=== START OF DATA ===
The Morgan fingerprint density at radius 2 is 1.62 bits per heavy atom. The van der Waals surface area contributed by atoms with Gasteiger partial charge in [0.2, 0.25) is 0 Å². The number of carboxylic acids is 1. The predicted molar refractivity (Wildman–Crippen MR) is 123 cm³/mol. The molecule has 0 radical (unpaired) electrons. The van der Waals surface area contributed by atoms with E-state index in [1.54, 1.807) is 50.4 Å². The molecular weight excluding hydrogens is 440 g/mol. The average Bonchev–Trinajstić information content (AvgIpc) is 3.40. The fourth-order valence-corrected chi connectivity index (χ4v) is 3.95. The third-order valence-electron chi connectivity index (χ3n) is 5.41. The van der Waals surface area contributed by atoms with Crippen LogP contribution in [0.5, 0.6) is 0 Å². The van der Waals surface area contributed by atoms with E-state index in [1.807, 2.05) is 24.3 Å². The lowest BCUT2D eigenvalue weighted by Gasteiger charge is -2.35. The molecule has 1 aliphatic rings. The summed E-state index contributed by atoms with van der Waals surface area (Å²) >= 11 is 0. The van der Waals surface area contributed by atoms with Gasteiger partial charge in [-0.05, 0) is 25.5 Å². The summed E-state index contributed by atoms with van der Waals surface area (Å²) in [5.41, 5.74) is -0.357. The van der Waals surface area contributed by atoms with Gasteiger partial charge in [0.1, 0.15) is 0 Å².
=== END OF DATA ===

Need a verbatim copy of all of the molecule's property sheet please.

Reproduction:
The Morgan fingerprint density at radius 2 is 1.62 bits per heavy atom. The van der Waals surface area contributed by atoms with Gasteiger partial charge in [0.2, 0.25) is 0 Å². The number of carboxylic acids is 1. The predicted molar refractivity (Wildman–Crippen MR) is 123 cm³/mol. The molecule has 0 radical (unpaired) electrons. The van der Waals surface area contributed by atoms with E-state index in [1.54, 1.807) is 50.4 Å². The molecular weight excluding hydrogens is 440 g/mol. The average Bonchev–Trinajstić information content (AvgIpc) is 3.40. The fourth-order valence-corrected chi connectivity index (χ4v) is 3.95. The third-order valence-electron chi connectivity index (χ3n) is 5.41. The van der Waals surface area contributed by atoms with Crippen LogP contribution in [0.5, 0.6) is 0 Å². The van der Waals surface area contributed by atoms with E-state index in [1.807, 2.05) is 24.3 Å². The lowest BCUT2D eigenvalue weighted by Gasteiger charge is -2.35. The molecule has 1 aliphatic rings. The summed E-state index contributed by atoms with van der Waals surface area (Å²) >= 11 is 0. The van der Waals surface area contributed by atoms with Gasteiger partial charge in [-0.05, 0) is 25.5 Å². The summed E-state index contributed by atoms with van der Waals surface area (Å²) in [5.41, 5.74) is -0.357. The van der Waals surface area contributed by atoms with Gasteiger partial charge in [0.1, 0.15) is 0 Å².